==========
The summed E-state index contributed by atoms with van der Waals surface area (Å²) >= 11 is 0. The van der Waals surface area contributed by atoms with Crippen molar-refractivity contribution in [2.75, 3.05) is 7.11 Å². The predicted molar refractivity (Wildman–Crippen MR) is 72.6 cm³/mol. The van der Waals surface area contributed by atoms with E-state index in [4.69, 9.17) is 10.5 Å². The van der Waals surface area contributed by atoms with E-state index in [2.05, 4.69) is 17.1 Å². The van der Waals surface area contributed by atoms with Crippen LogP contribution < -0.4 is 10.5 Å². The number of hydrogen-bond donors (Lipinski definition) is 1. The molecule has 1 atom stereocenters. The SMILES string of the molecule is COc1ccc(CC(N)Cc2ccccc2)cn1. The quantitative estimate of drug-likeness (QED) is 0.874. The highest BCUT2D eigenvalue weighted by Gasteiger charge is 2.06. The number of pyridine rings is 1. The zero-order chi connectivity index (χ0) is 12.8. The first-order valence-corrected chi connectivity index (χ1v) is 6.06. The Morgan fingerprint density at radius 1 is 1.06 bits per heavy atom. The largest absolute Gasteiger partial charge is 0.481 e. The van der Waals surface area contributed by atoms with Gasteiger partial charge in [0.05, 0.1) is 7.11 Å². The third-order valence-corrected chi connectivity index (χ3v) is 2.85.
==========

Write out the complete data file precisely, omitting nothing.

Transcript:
The summed E-state index contributed by atoms with van der Waals surface area (Å²) >= 11 is 0. The van der Waals surface area contributed by atoms with Crippen molar-refractivity contribution in [2.75, 3.05) is 7.11 Å². The predicted molar refractivity (Wildman–Crippen MR) is 72.6 cm³/mol. The van der Waals surface area contributed by atoms with E-state index in [4.69, 9.17) is 10.5 Å². The van der Waals surface area contributed by atoms with E-state index in [2.05, 4.69) is 17.1 Å². The van der Waals surface area contributed by atoms with Crippen LogP contribution < -0.4 is 10.5 Å². The number of hydrogen-bond donors (Lipinski definition) is 1. The molecule has 1 atom stereocenters. The SMILES string of the molecule is COc1ccc(CC(N)Cc2ccccc2)cn1. The quantitative estimate of drug-likeness (QED) is 0.874. The highest BCUT2D eigenvalue weighted by Gasteiger charge is 2.06. The number of pyridine rings is 1. The zero-order chi connectivity index (χ0) is 12.8. The first-order valence-corrected chi connectivity index (χ1v) is 6.06. The Morgan fingerprint density at radius 1 is 1.06 bits per heavy atom. The largest absolute Gasteiger partial charge is 0.481 e. The van der Waals surface area contributed by atoms with Gasteiger partial charge in [0.05, 0.1) is 7.11 Å². The third-order valence-corrected chi connectivity index (χ3v) is 2.85.